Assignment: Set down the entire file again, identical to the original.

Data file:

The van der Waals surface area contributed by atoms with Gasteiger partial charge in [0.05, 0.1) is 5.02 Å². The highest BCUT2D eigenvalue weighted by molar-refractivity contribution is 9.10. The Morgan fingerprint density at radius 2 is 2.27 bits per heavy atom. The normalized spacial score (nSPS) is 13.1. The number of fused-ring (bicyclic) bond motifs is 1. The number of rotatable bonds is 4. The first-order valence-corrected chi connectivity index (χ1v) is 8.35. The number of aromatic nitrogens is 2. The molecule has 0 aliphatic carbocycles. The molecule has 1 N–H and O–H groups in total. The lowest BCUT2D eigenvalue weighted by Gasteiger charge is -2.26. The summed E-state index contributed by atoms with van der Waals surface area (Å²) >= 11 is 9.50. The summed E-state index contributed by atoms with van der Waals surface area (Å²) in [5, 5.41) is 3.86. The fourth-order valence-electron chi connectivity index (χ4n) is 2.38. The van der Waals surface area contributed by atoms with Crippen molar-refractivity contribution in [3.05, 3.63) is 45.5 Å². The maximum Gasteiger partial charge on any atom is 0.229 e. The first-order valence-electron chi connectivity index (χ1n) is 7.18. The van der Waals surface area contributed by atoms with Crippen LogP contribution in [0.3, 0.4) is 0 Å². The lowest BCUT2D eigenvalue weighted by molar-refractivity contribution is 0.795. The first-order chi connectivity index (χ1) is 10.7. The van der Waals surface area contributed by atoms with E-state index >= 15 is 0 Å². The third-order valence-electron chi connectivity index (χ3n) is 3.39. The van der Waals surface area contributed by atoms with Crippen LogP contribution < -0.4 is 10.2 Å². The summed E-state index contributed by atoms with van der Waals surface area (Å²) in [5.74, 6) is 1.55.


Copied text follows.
The van der Waals surface area contributed by atoms with Gasteiger partial charge in [0.05, 0.1) is 5.02 Å². The highest BCUT2D eigenvalue weighted by molar-refractivity contribution is 9.10. The Morgan fingerprint density at radius 2 is 2.27 bits per heavy atom. The normalized spacial score (nSPS) is 13.1. The number of fused-ring (bicyclic) bond motifs is 1. The number of rotatable bonds is 4. The first-order valence-corrected chi connectivity index (χ1v) is 8.35. The number of aromatic nitrogens is 2. The molecule has 0 aliphatic carbocycles. The molecule has 1 N–H and O–H groups in total. The lowest BCUT2D eigenvalue weighted by Gasteiger charge is -2.26. The summed E-state index contributed by atoms with van der Waals surface area (Å²) >= 11 is 9.50. The summed E-state index contributed by atoms with van der Waals surface area (Å²) in [5, 5.41) is 3.86. The fourth-order valence-electron chi connectivity index (χ4n) is 2.38. The van der Waals surface area contributed by atoms with Crippen molar-refractivity contribution in [3.05, 3.63) is 45.5 Å². The maximum Gasteiger partial charge on any atom is 0.229 e. The first-order valence-electron chi connectivity index (χ1n) is 7.18. The van der Waals surface area contributed by atoms with Crippen LogP contribution in [0.3, 0.4) is 0 Å². The lowest BCUT2D eigenvalue weighted by molar-refractivity contribution is 0.795. The first-order chi connectivity index (χ1) is 10.7. The van der Waals surface area contributed by atoms with E-state index >= 15 is 0 Å². The third-order valence-electron chi connectivity index (χ3n) is 3.39. The van der Waals surface area contributed by atoms with Crippen LogP contribution < -0.4 is 10.2 Å². The summed E-state index contributed by atoms with van der Waals surface area (Å²) in [5.74, 6) is 1.55.